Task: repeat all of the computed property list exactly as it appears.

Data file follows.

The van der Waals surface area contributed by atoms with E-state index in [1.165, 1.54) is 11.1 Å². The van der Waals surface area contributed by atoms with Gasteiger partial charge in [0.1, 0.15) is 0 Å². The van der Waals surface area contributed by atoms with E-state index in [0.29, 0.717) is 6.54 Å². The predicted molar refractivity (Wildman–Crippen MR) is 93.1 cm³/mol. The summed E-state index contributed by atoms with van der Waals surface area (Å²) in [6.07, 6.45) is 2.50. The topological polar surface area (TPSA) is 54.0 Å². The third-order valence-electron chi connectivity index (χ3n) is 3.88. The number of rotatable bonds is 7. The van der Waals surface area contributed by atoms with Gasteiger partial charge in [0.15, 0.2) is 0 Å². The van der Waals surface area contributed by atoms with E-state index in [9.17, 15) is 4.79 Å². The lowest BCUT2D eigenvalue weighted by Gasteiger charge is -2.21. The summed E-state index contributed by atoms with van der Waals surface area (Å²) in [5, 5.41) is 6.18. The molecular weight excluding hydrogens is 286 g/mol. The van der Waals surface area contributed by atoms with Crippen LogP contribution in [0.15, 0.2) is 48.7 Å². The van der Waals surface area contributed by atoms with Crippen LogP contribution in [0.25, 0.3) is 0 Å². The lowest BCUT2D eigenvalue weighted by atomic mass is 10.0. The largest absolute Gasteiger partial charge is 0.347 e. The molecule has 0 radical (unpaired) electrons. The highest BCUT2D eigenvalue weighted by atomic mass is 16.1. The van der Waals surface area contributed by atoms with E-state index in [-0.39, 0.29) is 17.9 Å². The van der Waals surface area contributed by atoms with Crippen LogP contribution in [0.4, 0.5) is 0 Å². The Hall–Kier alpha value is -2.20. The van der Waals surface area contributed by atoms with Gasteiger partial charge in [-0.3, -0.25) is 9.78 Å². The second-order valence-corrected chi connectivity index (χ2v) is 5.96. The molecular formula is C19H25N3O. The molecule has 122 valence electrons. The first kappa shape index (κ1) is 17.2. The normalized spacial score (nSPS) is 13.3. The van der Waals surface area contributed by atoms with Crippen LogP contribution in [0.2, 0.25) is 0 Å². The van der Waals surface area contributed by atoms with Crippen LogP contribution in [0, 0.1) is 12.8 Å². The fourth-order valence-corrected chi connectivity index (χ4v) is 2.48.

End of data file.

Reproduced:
The van der Waals surface area contributed by atoms with E-state index in [1.165, 1.54) is 11.1 Å². The van der Waals surface area contributed by atoms with Gasteiger partial charge in [0.1, 0.15) is 0 Å². The van der Waals surface area contributed by atoms with E-state index in [0.29, 0.717) is 6.54 Å². The predicted molar refractivity (Wildman–Crippen MR) is 93.1 cm³/mol. The summed E-state index contributed by atoms with van der Waals surface area (Å²) in [6.07, 6.45) is 2.50. The topological polar surface area (TPSA) is 54.0 Å². The third-order valence-electron chi connectivity index (χ3n) is 3.88. The number of rotatable bonds is 7. The van der Waals surface area contributed by atoms with Gasteiger partial charge in [0.15, 0.2) is 0 Å². The van der Waals surface area contributed by atoms with E-state index in [9.17, 15) is 4.79 Å². The lowest BCUT2D eigenvalue weighted by Gasteiger charge is -2.21. The summed E-state index contributed by atoms with van der Waals surface area (Å²) in [5, 5.41) is 6.18. The molecular weight excluding hydrogens is 286 g/mol. The van der Waals surface area contributed by atoms with Crippen LogP contribution in [0.15, 0.2) is 48.7 Å². The van der Waals surface area contributed by atoms with Crippen LogP contribution in [0.25, 0.3) is 0 Å². The lowest BCUT2D eigenvalue weighted by atomic mass is 10.0. The largest absolute Gasteiger partial charge is 0.347 e. The molecule has 0 radical (unpaired) electrons. The highest BCUT2D eigenvalue weighted by atomic mass is 16.1. The van der Waals surface area contributed by atoms with E-state index in [-0.39, 0.29) is 17.9 Å². The van der Waals surface area contributed by atoms with Crippen LogP contribution in [0.4, 0.5) is 0 Å². The Hall–Kier alpha value is -2.20. The van der Waals surface area contributed by atoms with Gasteiger partial charge in [-0.3, -0.25) is 9.78 Å². The second-order valence-corrected chi connectivity index (χ2v) is 5.96. The molecular formula is C19H25N3O. The molecule has 122 valence electrons. The first kappa shape index (κ1) is 17.2. The normalized spacial score (nSPS) is 13.3. The van der Waals surface area contributed by atoms with Crippen LogP contribution in [0.2, 0.25) is 0 Å². The van der Waals surface area contributed by atoms with Crippen LogP contribution in [0, 0.1) is 12.8 Å². The fourth-order valence-corrected chi connectivity index (χ4v) is 2.48.